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December 31, 2015

Stillwater Business Park takes root with first tenant

Record Searchlight

David Benda

It's been more than four months since Redding landed its first tenant in Stillwater Business Park, the city-owned industrial complex that officially opened nearly six years ago in the midst of the Great Recession with high hopes, despite the hard times.

Home-grown and family-owned Lassen Canyon Nursery inked the deal with the city in August, agreeing to buy nearly 17 acres for $840,000. The transaction closed last week and the nursery hopes to be operating in the business park late 2016.

Co-owner Liz Elwood-Ponce said the nursery has submitted its building-permit application.

"So we are on track for that and my manager, who is shepherding us along, thinks we will break ground in April," said Elwood-Ponce, who owns the business with her brother, Kenneth Elwood.

Stillwater proponents believe now that the complex has its first resident, the 700-acre park northeast of Redding Municipal Airport will start to fill up. They also think the improving economy - Shasta County's unemployment rate has fallen dramatically in the five-plus years the park has been opened - will help spur more interest.

"In my experience, all you need is one to go," former Stillwater broker John Troughton of Kennedy Wilson said. "You get that substantial one . . . and the rest will follow."

City officials said inquiries about the business park have increased.

"I think in 2015 we were pleased with the traffic," said Pat Keener, a city liaison to Stillwater Business Park. "We are finally getting interest. Of course, it's still somewhat slow. I think (Economic Development Corp. of Shasta County President) Mark (Lascelles) and those in the real estate market are very optimistic that 2016 will bring us more visitors to the park."

Keener pointed out that Stillwater currently has some prospects and we might "see some things happening in the next several months."

Companies that looked at Stillwater the past couple of years include an international furniture marker, a Chinese food processor, an auto parts manufacturer and a transformer manufacturer. Combined, these companies would employ nearly 1,450 people, Lascelles has said.

The park was the vision of the EDC. Former EDC President Jim Zauher for years pushed for the need of a "shovel-ready" business park that would attract large employers.

Voit Real Estate Services was hired by the city in February 2014 to market the park, replacing Troughton, who had the job since the park opened in April 2010. Seattle-based Kidder Mathews in November took over Voit's Sacramento operations, a region that includes Redding and Stillwater Business Park.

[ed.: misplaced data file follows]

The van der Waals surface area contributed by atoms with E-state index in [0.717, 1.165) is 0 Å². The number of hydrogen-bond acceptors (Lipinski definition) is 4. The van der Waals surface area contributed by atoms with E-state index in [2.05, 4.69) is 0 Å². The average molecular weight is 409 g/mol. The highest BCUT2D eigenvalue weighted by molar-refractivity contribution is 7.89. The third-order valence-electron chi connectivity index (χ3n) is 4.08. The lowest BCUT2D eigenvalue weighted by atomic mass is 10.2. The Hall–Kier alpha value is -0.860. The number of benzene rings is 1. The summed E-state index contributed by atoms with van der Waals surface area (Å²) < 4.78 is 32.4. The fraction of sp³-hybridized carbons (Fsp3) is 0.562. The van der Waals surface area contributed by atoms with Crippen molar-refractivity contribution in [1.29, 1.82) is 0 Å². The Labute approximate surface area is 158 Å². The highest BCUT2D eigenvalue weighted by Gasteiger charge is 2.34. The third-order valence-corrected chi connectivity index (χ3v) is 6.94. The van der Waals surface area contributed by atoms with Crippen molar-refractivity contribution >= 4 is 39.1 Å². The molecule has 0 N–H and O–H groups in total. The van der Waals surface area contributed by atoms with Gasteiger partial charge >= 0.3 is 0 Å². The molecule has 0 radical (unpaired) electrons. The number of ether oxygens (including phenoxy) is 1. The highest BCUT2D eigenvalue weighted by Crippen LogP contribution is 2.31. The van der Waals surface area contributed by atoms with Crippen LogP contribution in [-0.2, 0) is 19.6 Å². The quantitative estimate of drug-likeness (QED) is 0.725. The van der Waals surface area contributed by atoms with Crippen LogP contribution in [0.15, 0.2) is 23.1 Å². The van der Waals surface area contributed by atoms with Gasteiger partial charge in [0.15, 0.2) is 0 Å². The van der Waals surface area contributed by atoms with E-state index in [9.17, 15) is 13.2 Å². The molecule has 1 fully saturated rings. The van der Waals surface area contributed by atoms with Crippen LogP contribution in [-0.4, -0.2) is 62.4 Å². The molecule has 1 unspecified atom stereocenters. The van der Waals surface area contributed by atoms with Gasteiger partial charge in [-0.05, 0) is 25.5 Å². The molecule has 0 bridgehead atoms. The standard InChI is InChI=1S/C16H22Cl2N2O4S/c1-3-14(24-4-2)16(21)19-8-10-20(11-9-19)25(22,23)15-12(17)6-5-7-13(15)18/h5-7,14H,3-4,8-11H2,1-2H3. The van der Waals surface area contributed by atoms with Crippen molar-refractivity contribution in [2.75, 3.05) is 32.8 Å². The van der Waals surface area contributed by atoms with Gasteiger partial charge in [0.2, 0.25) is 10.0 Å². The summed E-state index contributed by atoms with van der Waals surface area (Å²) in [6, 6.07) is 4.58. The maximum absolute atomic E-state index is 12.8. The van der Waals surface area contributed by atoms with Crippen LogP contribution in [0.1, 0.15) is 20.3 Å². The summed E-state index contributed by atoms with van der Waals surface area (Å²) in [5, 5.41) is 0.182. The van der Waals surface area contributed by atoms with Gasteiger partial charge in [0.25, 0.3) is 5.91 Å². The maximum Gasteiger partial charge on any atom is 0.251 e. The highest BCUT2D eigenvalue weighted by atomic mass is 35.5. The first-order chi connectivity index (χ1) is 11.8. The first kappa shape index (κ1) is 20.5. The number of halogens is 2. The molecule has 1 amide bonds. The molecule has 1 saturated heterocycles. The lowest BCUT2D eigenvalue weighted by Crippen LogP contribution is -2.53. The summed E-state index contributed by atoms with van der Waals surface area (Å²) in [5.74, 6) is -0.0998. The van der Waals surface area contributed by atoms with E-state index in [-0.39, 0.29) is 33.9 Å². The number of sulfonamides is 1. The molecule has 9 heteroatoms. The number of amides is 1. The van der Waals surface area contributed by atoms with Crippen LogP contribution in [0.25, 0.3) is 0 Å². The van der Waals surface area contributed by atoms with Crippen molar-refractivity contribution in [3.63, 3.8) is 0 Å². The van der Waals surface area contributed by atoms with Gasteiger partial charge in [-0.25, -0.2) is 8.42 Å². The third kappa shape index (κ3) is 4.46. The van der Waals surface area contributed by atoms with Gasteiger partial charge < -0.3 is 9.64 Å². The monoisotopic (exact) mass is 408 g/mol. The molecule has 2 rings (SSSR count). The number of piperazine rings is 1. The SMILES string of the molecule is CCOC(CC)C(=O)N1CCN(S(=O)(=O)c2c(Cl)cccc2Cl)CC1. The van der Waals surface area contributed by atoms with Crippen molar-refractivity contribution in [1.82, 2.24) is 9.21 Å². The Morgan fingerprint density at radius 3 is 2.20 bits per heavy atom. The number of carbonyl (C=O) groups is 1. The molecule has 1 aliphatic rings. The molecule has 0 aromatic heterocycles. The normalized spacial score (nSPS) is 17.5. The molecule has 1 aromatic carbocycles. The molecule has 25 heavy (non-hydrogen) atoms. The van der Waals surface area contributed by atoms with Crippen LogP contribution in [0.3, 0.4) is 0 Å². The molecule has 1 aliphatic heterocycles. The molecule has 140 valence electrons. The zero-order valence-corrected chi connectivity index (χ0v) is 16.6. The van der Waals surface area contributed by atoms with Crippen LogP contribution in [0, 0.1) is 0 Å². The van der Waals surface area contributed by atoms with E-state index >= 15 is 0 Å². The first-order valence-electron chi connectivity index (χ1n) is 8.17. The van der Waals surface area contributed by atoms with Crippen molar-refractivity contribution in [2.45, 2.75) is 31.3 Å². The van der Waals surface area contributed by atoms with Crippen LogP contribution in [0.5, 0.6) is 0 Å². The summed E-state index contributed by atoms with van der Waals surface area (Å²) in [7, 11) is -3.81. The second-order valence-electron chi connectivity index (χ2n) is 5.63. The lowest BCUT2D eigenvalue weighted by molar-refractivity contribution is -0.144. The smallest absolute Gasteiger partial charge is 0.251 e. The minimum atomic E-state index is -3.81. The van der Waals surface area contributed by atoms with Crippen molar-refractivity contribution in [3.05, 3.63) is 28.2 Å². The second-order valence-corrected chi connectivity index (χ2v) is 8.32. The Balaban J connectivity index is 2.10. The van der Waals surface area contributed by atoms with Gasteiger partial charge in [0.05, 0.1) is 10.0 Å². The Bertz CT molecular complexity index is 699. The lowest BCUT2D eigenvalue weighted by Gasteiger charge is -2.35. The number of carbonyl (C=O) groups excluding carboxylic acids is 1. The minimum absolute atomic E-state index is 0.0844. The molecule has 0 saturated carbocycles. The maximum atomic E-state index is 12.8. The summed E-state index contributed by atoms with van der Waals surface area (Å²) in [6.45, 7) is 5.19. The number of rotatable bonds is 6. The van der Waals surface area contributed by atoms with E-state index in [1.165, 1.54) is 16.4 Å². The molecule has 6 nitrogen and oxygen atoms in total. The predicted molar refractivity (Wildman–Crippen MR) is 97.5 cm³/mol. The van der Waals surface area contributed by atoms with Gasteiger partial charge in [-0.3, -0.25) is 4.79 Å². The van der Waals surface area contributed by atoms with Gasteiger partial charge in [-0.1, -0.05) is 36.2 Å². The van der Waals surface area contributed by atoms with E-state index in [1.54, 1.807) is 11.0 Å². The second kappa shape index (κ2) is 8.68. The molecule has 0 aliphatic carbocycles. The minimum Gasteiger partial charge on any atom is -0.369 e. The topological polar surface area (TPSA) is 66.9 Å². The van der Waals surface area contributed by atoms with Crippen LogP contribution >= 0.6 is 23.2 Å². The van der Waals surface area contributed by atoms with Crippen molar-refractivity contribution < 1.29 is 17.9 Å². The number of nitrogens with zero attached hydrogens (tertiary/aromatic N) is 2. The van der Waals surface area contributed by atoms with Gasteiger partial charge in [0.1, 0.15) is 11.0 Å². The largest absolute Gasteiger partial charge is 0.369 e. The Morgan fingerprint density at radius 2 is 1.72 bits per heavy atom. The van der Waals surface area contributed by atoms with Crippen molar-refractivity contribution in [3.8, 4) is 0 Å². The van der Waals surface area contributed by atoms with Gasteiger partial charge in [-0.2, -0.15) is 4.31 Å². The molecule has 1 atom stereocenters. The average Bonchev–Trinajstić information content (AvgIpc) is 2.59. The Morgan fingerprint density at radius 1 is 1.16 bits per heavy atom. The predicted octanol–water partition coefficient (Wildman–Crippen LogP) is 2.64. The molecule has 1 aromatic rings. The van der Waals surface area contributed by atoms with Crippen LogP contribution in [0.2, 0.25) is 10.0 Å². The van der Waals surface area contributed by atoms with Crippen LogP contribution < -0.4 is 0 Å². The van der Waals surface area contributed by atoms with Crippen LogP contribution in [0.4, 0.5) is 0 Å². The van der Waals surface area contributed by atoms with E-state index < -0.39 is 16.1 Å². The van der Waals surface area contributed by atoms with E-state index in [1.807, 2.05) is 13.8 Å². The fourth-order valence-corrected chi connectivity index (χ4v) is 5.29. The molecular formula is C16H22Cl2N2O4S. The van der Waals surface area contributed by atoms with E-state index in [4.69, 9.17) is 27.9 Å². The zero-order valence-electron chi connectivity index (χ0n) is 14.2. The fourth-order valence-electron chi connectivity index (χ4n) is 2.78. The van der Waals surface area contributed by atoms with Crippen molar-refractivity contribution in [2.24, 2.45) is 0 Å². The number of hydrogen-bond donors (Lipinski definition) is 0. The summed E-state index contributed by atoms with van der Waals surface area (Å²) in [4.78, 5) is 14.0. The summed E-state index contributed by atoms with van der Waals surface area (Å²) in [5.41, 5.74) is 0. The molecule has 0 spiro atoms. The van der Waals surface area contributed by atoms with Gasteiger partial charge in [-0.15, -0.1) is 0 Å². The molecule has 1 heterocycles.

The city continues debt service on its public investment and still owes about $14 million in principal and interest. The park is scheduled to be paid off in 2037. Debt payments come out of the city's general fund.

Meanwhile, Lassen Canyon Nursery will move its raspberry and blackberry propagation laboratory to Stillwater Business Park. The laboratory is the first step of getting the berries into vegetable packs and then transferred to greenhouses, which also will be constructed at the business park.

"So that is what we want to establish first because we need that right now," Elwood-Ponce said. "We are out of space. It's a good problem to have, but we can't fill orders if we can't fill more space."

The blackberry and raspberry starters go to fruit growers in the Pacific Northwest, Elwood-Ponce said.

Lassen Canyon Nursery's shipping department and processing shed will stay at its headquarters on Salmon Creek Road in northeast Redding. Elwood-Ponce is considering moving the accounting department to Stillwater.

Elwood-Ponce expects to have 30 employees working at Stillwater Business Park, a number she doesn't expect to fluctuate.

Lassen Canyon also has berry farms in Macdoel, Shastina, McArthur, Yuba City and Manteca. Internationally, the nursery has operations in China and Mexico.

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